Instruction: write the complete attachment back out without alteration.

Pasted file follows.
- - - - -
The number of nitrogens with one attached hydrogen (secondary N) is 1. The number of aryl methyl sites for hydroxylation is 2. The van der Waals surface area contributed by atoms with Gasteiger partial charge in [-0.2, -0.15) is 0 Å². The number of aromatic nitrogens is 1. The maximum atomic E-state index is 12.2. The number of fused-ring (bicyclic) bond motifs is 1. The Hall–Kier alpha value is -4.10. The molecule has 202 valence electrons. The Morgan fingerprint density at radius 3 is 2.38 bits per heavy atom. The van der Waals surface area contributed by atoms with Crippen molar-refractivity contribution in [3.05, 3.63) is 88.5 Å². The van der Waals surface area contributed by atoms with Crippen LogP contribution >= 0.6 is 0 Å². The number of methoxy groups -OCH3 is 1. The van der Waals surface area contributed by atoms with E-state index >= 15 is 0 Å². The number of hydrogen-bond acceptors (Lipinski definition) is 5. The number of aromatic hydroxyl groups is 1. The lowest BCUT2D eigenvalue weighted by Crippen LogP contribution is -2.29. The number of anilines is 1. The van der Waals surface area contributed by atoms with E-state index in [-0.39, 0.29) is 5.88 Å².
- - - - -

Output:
The number of nitrogens with one attached hydrogen (secondary N) is 1. The number of aryl methyl sites for hydroxylation is 2. The van der Waals surface area contributed by atoms with Gasteiger partial charge in [-0.2, -0.15) is 0 Å². The number of aromatic nitrogens is 1. The maximum atomic E-state index is 12.2. The number of fused-ring (bicyclic) bond motifs is 1. The Hall–Kier alpha value is -4.10. The molecule has 202 valence electrons. The Morgan fingerprint density at radius 3 is 2.38 bits per heavy atom. The van der Waals surface area contributed by atoms with Crippen molar-refractivity contribution in [3.05, 3.63) is 88.5 Å². The van der Waals surface area contributed by atoms with Crippen LogP contribution >= 0.6 is 0 Å². The number of methoxy groups -OCH3 is 1. The van der Waals surface area contributed by atoms with E-state index >= 15 is 0 Å². The number of hydrogen-bond acceptors (Lipinski definition) is 5. The number of aromatic hydroxyl groups is 1. The lowest BCUT2D eigenvalue weighted by Crippen LogP contribution is -2.29. The number of anilines is 1. The van der Waals surface area contributed by atoms with E-state index in [-0.39, 0.29) is 5.88 Å².